This caused massive resistance against the Church among his followers (called Hussites) in Czech kingdom which escalated into the Hussite Wars.
Hus’s followers refused the pope as the head of all Christians. They said their leader could only be Jesus Christ. They did not agree with wealth owned by the Church representatives and they protested against other things such as trade with indulgence.
The Holy See was upset with events in Czech kingdom and eventually four crusades were sent against the Chalice People (other name for Hussites; chalice was also their symbol) during the wars (1419-1434). The crusaders significantly outnumbered the Hussites (in average there were about 3 times more of them) and thanks to much better financial support they could afford better training and more advanced weapons and equipment. However they lost all four crusades. On the contrary, the Hussites, some of them armoured just with modified agricultural tools won many battles because of their very effective strategy.
Famous military victories secured strong position of hussite aristocracy and helped to achieve more independence on papal establishment. In 1436 hussite religion and church services became legal next to the catholic ones. The Hussite Wars can be considered as one of the earliest part of Protestant Reformation in Europe.
The key to success
There are many contributing factors which decided the wars. One of them is that the hussite combatants had learned to profit from the weak sides of their enemy. They knew the crusaders were heavily armed. This could be turned into an advantage with a smart utilization of natural obstacles. Heavy crusaders moved and fought with much difficulties in rough or muddy terrain (e.g. on the bottom of released pond). The hussites were also masters of a moment of surprise. They did some strategic retreats so the crusaders rather carelessly advanced until they entered the place which was very hard to defence. Suddenly the hussites started their attacks and created chaos also worked well.
The chalice people remembered that good localisation of their units in the landscape was priceless. They were surrounded as much as possible by impassable terrain like rocks, ponds etc. so they were protected against unexpected attacks.
The intensive domestic military strategy became successful and later the position of hussites became strong enough to start their own offensives performed abroad called The Beautiful Rides. The soldiers were being sent to spread Jan Hus’s ideas and also to attack the enemy at his homelands as well as to get financial support from the spoils of war.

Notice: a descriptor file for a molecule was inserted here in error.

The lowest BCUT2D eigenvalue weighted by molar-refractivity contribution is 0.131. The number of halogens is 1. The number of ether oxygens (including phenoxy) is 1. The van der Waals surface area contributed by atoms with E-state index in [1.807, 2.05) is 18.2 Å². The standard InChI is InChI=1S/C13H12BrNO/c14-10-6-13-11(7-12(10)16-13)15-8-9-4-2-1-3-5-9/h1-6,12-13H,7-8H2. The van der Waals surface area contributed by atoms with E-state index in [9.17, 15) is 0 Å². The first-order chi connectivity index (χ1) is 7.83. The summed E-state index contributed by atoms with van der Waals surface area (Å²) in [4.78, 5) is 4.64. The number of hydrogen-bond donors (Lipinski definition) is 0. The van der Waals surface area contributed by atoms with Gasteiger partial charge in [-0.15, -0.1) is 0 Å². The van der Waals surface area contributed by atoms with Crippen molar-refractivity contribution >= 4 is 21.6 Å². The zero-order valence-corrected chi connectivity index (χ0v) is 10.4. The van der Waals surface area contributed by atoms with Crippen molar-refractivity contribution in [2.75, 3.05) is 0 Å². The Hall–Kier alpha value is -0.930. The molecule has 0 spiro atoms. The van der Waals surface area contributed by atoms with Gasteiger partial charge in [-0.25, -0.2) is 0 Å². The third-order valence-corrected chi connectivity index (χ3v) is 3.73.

In critical moments of battle is important not to lose confidence in your allies. Hussites were real comrades-in-arms, cooperating, faithful and disciplined. They were always ready to fight for their religious freedom. On the other hand, the crusaders were not much enthusiastic and sometimes had problems with discipline or organisation which became even worse with every new fail. The hussites became so confident that they once won without any fight. Before “the battle” they were singing their song “Ktož sú boží bojovníci” (Who are the god’s fighters) loudly vigorously and together as one man. Enemy soldiers were so scared they ran away from the battlefield after they heard it!
In different parts of kingdom they used slightly different weapons. In Prague or central and eastern Bohemia they could afford more sophisticated ones but Hussites from the south had very little resources. It did not matter that much because they utilized everything which could they made a weapon of. Many of them were farmers without any military training but they easily adjusted their agricultural equipment and made deadly weapons out of it. No special curses were needed because they had been using those tools on everyday basis for years. Very common were scythes, flails with metal spikes, various chained flails, swords and axes.
- Hooked spear – to throw a cavalryman off his horse
- Ball and chain flail – wooden handle and chain with a spiked ball made of iron (there were versions with two or three balls and chains)
- “Morningstar” – similar to the ball and chain flail but the ball is at the end of weapon’s handle instead on a chain
- Gisarme – made of scythe, later upgraded into two sides gisarme
- Stitching awl – originally a shoemakers tool with massive sharp needle for leather processing adjusted to be stabbing weapon
- Mace – to crush armour of the enemy
- Sling – used by children units
- Hand cannon – predecessor of pistol, later developed into arquebus (“hook gun”)
The Hussites used their agricultural wagons in very innovative way. The combatants could be covered inside and still be in the same high as crusades on horses. They also used it for transportation of military material.Because the wagons were easy to move they could be effectively located to create powerful formations and to be protective walls at the same time.